Being of aware of volatility is one thing, and having that awareness should help you better assess when to trade and when not to. But what should you do if a pair you have been trading doesn’t have enough volatility to warrant trading? Well, even with only 65 pips of movement, the EURUSD typically still produces at least a few solid day trading opportunities within the London session and overlap period. But if it is a really quiet day, and you aren’t seeing much in the EURUSD worth day trading, there are some other options.
The Alternate Day Trading Pair
When the EURUSD isn’t moving to my satisfaction, I typically look to the GBPUSD. While the EURUSD and GBPUSD often do share a high correlation, they don’t always move together, and one usually has more movement than the other at any given time. In 2017, volatility in the GBPUSD is higher than in the EURUSD. GBPUSD daily movement is above 100 pips.
Figure 4. GBPUSD Long-Term Volatility as of Dec. 12, 2017
Be aware of your surroundings. If you are trading something that consistently doesn’t produce a lot of opportunities, look for opportunity in a close alternative. Sometimes volatility will be low in both the GBPUSD and EURUSD, but between the two you should be able to find ample trading opportunities each day. And if there is the odd day where you just don’t see anything, that’s fine too. Don’t trade that day. Save your money for a day when there is opportunity.
Alternate Trading Style
I started out my career day trading, and started swing trading during an especially quiet time in the market (this was many years ago). During this time not a lot was moving, yet I was still sitting in front of my charts all day waiting for something to happen. The movements weren’t big enough to warrant day trading, but over several days or a few weeks there was lots of profit potential. I starting incorporating some swing trades to increase my income during this quiet time, and I have never stopped. Whether day trading is going well, or whether it is a quiet time, adding in swing trading can increase overall trading income.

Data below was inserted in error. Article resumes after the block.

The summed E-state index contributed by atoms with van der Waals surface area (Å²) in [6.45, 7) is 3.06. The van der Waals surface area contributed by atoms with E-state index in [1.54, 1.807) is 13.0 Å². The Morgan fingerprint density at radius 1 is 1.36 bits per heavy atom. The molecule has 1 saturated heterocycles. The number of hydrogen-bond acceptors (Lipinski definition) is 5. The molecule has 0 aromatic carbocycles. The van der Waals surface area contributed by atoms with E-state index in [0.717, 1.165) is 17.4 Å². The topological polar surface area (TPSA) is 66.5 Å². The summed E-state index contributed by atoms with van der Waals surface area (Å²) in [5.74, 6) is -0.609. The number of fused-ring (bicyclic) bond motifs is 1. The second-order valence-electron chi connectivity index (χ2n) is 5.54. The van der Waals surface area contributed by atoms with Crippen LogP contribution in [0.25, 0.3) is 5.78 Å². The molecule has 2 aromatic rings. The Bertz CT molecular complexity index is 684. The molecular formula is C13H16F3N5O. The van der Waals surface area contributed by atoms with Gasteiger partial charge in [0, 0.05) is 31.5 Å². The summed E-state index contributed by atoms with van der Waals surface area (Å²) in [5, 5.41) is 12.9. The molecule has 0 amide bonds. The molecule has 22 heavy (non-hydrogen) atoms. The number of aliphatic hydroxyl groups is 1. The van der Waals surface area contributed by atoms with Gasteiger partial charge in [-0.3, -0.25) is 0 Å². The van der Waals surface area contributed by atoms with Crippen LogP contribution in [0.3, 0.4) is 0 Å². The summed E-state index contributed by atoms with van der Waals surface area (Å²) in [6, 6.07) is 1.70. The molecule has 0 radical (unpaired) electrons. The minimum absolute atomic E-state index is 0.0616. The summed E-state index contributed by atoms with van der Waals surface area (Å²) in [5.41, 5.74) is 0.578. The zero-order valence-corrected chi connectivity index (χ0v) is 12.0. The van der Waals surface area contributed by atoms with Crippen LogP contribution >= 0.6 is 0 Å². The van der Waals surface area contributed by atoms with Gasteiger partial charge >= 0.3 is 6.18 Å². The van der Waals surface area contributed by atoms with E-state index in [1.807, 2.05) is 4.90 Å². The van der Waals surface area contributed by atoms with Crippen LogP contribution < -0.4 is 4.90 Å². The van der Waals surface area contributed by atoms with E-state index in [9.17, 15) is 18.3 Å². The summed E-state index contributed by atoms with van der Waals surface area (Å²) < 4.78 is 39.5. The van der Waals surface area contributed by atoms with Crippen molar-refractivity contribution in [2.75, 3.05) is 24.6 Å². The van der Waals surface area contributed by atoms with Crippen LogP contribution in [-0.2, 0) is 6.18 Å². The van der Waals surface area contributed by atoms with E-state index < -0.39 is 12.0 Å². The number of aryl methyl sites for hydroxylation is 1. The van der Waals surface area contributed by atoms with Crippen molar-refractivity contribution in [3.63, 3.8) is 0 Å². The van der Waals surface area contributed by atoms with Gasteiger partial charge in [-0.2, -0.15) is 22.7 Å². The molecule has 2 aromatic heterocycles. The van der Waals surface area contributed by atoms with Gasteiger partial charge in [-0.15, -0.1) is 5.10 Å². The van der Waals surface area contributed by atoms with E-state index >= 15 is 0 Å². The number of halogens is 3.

What I like about swing trading is that I can trade loads of forex pairs. With day trading I prefer to focus on just one (or two) at a time, but with swing trading, I can easily scan for trades in more than 40 pairs a night. And swing trading takes up little time. I can find trades and place orders in about 20 minutes or less each night.
Over the years I have even taken swing trading a step further. I started also trading weekly charts, which I only check once per week. In about 20 minutes each weekend I find and place longer-term trades. This further increases the earnings potential from the forex market, and serves to provide income when day trading revenues are lower.
I find the volatility doesn’t affect the swing trading as much. Because there are so many pairs to choose from, there is usually good trades out there somewhere.
When volatility is high, I certainly do focus more on day trading, but I still place my swing trades because it is an additional revenue stream which doesn’t take up a lot time.
There are no excuses. Sometimes trading is tough, and sometimes it is easier. As traders, we need to take it all and find a way to work with it. We can adapt, or we can simply opt not to trade when conditions aren’t that great. There are always opportunities, though, even when volatility is low. There are no excuses. The one thing not to do is to try to force a strategy on a market that is no longer receptive. It is better not to trade than to waste money. There are always options and profits to be had. The profits may come from slightly altering a strategy to accommodate current conditions, or they may come from trading another pair, or they may come from placing more focus on a different time frame.
By Cory Mitchell, CMT